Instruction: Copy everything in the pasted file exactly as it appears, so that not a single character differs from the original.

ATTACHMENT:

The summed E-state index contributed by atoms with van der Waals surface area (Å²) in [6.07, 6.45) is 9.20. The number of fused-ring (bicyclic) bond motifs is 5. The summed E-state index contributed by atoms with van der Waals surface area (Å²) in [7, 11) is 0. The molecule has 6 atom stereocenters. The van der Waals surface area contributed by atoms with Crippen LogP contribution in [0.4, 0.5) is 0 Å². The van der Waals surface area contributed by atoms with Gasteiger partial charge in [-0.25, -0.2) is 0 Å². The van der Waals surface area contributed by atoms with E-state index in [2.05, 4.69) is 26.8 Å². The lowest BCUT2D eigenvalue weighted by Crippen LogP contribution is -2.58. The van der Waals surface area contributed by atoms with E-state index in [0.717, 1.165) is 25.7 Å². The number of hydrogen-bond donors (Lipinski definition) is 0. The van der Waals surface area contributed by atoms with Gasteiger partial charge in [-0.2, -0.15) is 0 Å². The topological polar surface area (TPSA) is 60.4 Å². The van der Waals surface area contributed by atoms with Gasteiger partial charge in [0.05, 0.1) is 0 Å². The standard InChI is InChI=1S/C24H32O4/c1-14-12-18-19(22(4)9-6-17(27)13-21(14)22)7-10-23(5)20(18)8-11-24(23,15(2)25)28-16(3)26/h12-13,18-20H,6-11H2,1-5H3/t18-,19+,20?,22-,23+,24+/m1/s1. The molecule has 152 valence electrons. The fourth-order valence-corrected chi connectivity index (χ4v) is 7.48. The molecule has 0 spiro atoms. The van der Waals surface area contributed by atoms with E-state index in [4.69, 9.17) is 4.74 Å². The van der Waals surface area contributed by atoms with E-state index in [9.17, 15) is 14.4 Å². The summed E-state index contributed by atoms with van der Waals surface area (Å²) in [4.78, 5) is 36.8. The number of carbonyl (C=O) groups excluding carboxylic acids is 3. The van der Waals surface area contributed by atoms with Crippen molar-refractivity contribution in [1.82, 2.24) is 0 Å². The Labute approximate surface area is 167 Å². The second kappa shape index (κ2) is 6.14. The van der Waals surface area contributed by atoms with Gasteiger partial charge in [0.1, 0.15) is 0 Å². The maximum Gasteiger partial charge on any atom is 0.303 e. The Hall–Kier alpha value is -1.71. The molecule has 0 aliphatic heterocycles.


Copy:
The summed E-state index contributed by atoms with van der Waals surface area (Å²) in [6.07, 6.45) is 9.20. The number of fused-ring (bicyclic) bond motifs is 5. The summed E-state index contributed by atoms with van der Waals surface area (Å²) in [7, 11) is 0. The molecule has 6 atom stereocenters. The van der Waals surface area contributed by atoms with Crippen LogP contribution in [0.4, 0.5) is 0 Å². The van der Waals surface area contributed by atoms with Gasteiger partial charge in [-0.25, -0.2) is 0 Å². The van der Waals surface area contributed by atoms with E-state index in [2.05, 4.69) is 26.8 Å². The lowest BCUT2D eigenvalue weighted by Crippen LogP contribution is -2.58. The van der Waals surface area contributed by atoms with E-state index in [0.717, 1.165) is 25.7 Å². The number of hydrogen-bond donors (Lipinski definition) is 0. The van der Waals surface area contributed by atoms with Gasteiger partial charge in [-0.2, -0.15) is 0 Å². The topological polar surface area (TPSA) is 60.4 Å². The van der Waals surface area contributed by atoms with Gasteiger partial charge in [0.05, 0.1) is 0 Å². The standard InChI is InChI=1S/C24H32O4/c1-14-12-18-19(22(4)9-6-17(27)13-21(14)22)7-10-23(5)20(18)8-11-24(23,15(2)25)28-16(3)26/h12-13,18-20H,6-11H2,1-5H3/t18-,19+,20?,22-,23+,24+/m1/s1. The molecule has 152 valence electrons. The fourth-order valence-corrected chi connectivity index (χ4v) is 7.48. The molecule has 0 spiro atoms. The van der Waals surface area contributed by atoms with E-state index in [4.69, 9.17) is 4.74 Å². The van der Waals surface area contributed by atoms with E-state index in [9.17, 15) is 14.4 Å². The summed E-state index contributed by atoms with van der Waals surface area (Å²) in [4.78, 5) is 36.8. The number of carbonyl (C=O) groups excluding carboxylic acids is 3. The van der Waals surface area contributed by atoms with Crippen molar-refractivity contribution in [1.82, 2.24) is 0 Å². The Labute approximate surface area is 167 Å². The second kappa shape index (κ2) is 6.14. The van der Waals surface area contributed by atoms with Gasteiger partial charge in [0.1, 0.15) is 0 Å². The maximum Gasteiger partial charge on any atom is 0.303 e. The Hall–Kier alpha value is -1.71. The molecule has 0 aliphatic heterocycles.